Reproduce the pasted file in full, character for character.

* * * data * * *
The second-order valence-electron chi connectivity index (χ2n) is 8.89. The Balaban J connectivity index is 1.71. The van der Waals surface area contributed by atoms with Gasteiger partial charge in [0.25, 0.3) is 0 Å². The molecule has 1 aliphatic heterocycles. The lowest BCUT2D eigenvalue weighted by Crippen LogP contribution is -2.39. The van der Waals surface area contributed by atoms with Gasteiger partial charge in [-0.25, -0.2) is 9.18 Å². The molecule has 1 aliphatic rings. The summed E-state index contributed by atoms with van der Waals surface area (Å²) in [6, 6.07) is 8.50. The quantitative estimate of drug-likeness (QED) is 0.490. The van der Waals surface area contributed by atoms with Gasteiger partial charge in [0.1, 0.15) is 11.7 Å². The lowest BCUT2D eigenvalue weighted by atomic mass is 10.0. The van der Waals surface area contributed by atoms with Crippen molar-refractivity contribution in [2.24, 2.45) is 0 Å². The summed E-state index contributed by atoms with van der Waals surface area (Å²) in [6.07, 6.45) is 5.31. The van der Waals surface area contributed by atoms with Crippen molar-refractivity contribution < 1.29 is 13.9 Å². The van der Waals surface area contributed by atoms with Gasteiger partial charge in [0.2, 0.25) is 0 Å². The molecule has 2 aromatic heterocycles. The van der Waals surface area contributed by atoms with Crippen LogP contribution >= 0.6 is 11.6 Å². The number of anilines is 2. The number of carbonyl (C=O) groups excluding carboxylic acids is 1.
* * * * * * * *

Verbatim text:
The second-order valence-electron chi connectivity index (χ2n) is 8.89. The Balaban J connectivity index is 1.71. The van der Waals surface area contributed by atoms with Gasteiger partial charge in [0.25, 0.3) is 0 Å². The molecule has 1 aliphatic heterocycles. The lowest BCUT2D eigenvalue weighted by Crippen LogP contribution is -2.39. The van der Waals surface area contributed by atoms with Gasteiger partial charge in [-0.25, -0.2) is 9.18 Å². The molecule has 1 aliphatic rings. The summed E-state index contributed by atoms with van der Waals surface area (Å²) in [6, 6.07) is 8.50. The quantitative estimate of drug-likeness (QED) is 0.490. The van der Waals surface area contributed by atoms with Gasteiger partial charge in [0.1, 0.15) is 11.7 Å². The lowest BCUT2D eigenvalue weighted by atomic mass is 10.0. The van der Waals surface area contributed by atoms with Crippen molar-refractivity contribution in [2.24, 2.45) is 0 Å². The summed E-state index contributed by atoms with van der Waals surface area (Å²) in [6.07, 6.45) is 5.31. The van der Waals surface area contributed by atoms with Crippen molar-refractivity contribution < 1.29 is 13.9 Å². The van der Waals surface area contributed by atoms with Gasteiger partial charge in [0.2, 0.25) is 0 Å². The molecule has 2 aromatic heterocycles. The van der Waals surface area contributed by atoms with Crippen LogP contribution >= 0.6 is 11.6 Å². The number of anilines is 2. The number of carbonyl (C=O) groups excluding carboxylic acids is 1.